After the banks were privatized in 1991 they converted these minimum wage rate sensitive loans to ones that varied with the inflation rate, rather than the wage rate. After the Mexican government devalued its peso in 1994, interest rates went up to 70%, while inflation went up to 40%, and wages increased by only 17%. Many borrowers defaulted; they may not have had the payment rate continued to be linked to the wage rate instead of the inflation rate. *
* (Source: “International Center for Economic Growth Near East Program Policy Brief 9909” drawn from “Housing Finance in an Inflationary Economy: The experience of Mexico”, by Michael J. Lea and Steven A. Berstein, Journal of Housing Economics, March 1996).
The new Basel II Accord on Risk Management due to be implemented in 2006, while not immediately or directly applicable to developing countries’ banks has caused some concern as they relate to residential mortgages. For instance in August of last year Asia Risk Magazine reported that the Australian Prudential Regulation Authority (APRA), Australia’s regulator, felt that the sophisticated Internal Ratings Based Approach (IRB) large banks may employ under Basel II to assess residential mortgage risks may give a much lower risk weighting compared to the 50% weight originally suggested by Basel II.
This weighting was lowered to 35% by the Third Consultative Paper in April 2003. That weighting is what would likely be employed by smaller banks that do not do their own sophisticated risk calculations (i.e., that do not use the IRB Approach). While Australia wanted 20%, 35% appears to be a reasonable compromise number. Commercial loans are to be weighted from 50-100%. China will not be implementing Basel II, but will use its own capital adequacy requirements that are said to be similar to the 1988 accord, according to the China Daily.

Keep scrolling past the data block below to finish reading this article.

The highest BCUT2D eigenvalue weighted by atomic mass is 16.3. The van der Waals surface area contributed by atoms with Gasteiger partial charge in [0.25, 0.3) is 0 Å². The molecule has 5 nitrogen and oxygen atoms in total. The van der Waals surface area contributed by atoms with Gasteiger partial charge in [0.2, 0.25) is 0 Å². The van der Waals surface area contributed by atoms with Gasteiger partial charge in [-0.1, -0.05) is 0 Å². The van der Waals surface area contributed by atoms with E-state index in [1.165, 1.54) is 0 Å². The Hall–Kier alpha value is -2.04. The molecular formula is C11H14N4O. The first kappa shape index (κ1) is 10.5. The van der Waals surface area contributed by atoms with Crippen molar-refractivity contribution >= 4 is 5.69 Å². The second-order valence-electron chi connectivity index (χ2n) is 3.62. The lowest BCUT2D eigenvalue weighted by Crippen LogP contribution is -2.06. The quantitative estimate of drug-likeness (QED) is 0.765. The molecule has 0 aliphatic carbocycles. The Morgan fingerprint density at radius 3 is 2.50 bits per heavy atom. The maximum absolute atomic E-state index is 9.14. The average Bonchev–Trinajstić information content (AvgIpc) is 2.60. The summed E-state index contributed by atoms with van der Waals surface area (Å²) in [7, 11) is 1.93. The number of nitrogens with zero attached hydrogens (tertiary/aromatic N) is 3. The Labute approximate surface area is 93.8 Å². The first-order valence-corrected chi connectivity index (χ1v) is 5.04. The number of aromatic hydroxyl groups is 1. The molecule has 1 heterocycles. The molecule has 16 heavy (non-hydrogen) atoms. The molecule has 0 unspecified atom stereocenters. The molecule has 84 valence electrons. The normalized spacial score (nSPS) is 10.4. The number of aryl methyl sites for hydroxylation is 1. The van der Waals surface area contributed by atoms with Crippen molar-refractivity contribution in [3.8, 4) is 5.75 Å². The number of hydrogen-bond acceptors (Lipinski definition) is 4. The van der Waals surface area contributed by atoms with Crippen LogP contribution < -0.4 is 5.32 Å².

The regulation will retain an 8 per cent minimum capital adequacy ratio requirement, but will also include requirements for supervision and information disclosure, two extra elements in the new accord. The accord is only binding for "internationally active" banks in 10 developed countries, but is used by banking regulators worldwide as a reference.
The Bank for International Settlements is pressing for the Basel Accord to also contain rules that would require the true economic effect to be the determining factor in whether to remove loans from a bank’s books for capital adequacy purposes after the loans’ securitization. For instance if there is recourse to the issuing bank in case of the mortgage borrower’s default and no over capitalization of the securitization or other mitigating factors (such as insurance), then the bank may still bear the economic risk of default.
There are two kinds of factors limiting the broader use of mortgages in developing countries. The first is the regulatory process of registering and transferring the mortgages, which often has a local law component. The second is the development of the credit assessment skills and capital market access that lenders require to do profitable mortgage lending.